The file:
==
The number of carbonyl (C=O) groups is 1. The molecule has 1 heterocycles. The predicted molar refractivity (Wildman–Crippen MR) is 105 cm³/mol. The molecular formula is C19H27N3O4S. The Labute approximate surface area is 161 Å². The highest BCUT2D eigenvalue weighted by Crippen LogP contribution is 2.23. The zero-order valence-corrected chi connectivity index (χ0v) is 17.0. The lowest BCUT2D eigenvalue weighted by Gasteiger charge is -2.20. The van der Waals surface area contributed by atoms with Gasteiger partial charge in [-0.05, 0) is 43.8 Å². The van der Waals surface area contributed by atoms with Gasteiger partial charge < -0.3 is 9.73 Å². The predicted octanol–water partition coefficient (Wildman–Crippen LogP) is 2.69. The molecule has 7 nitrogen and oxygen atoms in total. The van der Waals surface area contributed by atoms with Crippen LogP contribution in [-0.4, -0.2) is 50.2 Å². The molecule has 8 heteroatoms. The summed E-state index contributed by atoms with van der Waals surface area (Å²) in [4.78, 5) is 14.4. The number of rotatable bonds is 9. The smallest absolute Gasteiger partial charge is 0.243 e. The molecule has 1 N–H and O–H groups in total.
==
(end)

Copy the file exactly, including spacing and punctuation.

The number of carbonyl (C=O) groups is 1. The molecule has 1 heterocycles. The predicted molar refractivity (Wildman–Crippen MR) is 105 cm³/mol. The molecular formula is C19H27N3O4S. The Labute approximate surface area is 161 Å². The highest BCUT2D eigenvalue weighted by Crippen LogP contribution is 2.23. The zero-order valence-corrected chi connectivity index (χ0v) is 17.0. The lowest BCUT2D eigenvalue weighted by Gasteiger charge is -2.20. The van der Waals surface area contributed by atoms with Gasteiger partial charge in [-0.05, 0) is 43.8 Å². The van der Waals surface area contributed by atoms with Gasteiger partial charge < -0.3 is 9.73 Å². The predicted octanol–water partition coefficient (Wildman–Crippen LogP) is 2.69. The molecule has 7 nitrogen and oxygen atoms in total. The van der Waals surface area contributed by atoms with Crippen LogP contribution in [-0.4, -0.2) is 50.2 Å². The molecule has 8 heteroatoms. The summed E-state index contributed by atoms with van der Waals surface area (Å²) in [4.78, 5) is 14.4. The number of rotatable bonds is 9. The smallest absolute Gasteiger partial charge is 0.243 e. The molecule has 1 N–H and O–H groups in total.